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Serving: United States

Is it climate change or weather extremes?

TAGS: Farm Policy
BenGoode/Thinkstock Dry on one side, green on other side
Draft climate change report released, while questions swirl about Trump administration and climate change.

The Guardian is reporting it obtained emails showing that staff of USDA's Natural Resources Conservation Service are to avoid the term "climate change" in favor of "weather extremes."

The emails, sent after President Trump was sworn into office, reportedly list a series of terms that should be avoided and terms that should be used instead.

Politico reported in its Morning Agriculture newsletter that USDA has pushed back on the Guardian story.

Meanwhile, the New York Times has released a draft of the "U.S. Global Change Research Program Climate Science Special Report."

Federal law requires the assessment be completed every four years and there is some fear that it will not be released because there are climate change deniers within the Trump administration, including Trump himself.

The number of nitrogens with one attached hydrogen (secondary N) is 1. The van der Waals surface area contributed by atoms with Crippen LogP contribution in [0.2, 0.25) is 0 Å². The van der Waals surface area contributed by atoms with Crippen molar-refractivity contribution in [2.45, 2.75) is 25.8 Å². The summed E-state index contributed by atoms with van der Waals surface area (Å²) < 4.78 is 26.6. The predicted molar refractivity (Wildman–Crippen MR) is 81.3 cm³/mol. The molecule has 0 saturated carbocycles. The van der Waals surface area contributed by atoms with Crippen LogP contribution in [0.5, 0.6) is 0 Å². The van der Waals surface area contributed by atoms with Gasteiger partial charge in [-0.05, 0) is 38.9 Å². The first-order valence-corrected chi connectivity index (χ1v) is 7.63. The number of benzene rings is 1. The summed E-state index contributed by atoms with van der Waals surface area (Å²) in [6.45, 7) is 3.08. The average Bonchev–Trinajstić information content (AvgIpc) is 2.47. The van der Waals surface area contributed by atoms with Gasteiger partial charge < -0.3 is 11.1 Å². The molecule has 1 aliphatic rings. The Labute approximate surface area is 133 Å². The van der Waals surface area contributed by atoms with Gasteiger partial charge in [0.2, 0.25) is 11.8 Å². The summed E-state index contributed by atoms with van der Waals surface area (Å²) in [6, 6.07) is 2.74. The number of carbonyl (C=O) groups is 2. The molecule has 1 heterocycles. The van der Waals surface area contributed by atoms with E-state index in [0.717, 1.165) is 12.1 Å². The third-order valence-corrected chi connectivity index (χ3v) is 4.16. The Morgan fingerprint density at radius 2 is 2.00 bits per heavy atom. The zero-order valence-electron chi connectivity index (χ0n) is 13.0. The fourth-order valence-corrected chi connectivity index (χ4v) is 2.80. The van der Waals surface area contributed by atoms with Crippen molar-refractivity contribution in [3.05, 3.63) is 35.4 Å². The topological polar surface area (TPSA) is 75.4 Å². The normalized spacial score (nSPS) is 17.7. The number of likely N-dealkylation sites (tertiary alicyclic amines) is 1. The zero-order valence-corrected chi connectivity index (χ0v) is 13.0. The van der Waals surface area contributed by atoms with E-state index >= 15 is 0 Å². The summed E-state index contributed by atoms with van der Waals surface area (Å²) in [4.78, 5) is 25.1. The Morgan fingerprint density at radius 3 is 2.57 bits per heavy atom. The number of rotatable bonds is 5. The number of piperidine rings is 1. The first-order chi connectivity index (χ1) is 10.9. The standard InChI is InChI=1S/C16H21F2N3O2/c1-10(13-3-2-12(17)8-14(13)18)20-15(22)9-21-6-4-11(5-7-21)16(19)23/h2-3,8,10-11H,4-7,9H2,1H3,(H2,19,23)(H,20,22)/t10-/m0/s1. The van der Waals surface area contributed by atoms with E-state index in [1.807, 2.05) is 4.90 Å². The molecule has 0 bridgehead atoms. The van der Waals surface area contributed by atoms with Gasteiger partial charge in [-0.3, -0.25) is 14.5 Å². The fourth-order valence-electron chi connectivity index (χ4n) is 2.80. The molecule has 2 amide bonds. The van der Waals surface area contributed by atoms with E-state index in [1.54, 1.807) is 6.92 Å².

The 673-page report provides an updated analysis on how climate change is impacting weather in the United States.

The draft report concludes "that it is extremely likely that human influence has been the dominant cause of the observed warming since the mid-20th century."

Among the findings from the draft report:

  • Since the last National Climate Assessment was published in 2014, temperatures have set records for warmth. Sixteen of the last 17 years are the warmest years on record.
  • Average annual temperature over the contiguous United States has increased by 1.8F for the period 1901-2016.
  • Since 1980, the cost of extreme events for the U.S. has exceeded $1.1 trillion.
  • Global climate change is projected to continue with the magnitude dependent upon the amount of greenhouse gases emitted globally.
  • Heavy precipitation events in most parts of the United States have increased in both intensity and frequency since 1901. The largest increases have occurred in the northeastern United States.
  • Extreme temperatures in the United States are projected to increase even more than average temperatures.
  • Global mean sea level has risen by about 7-8 inches since 1900, with about 3 of those inches occurring since 1993.
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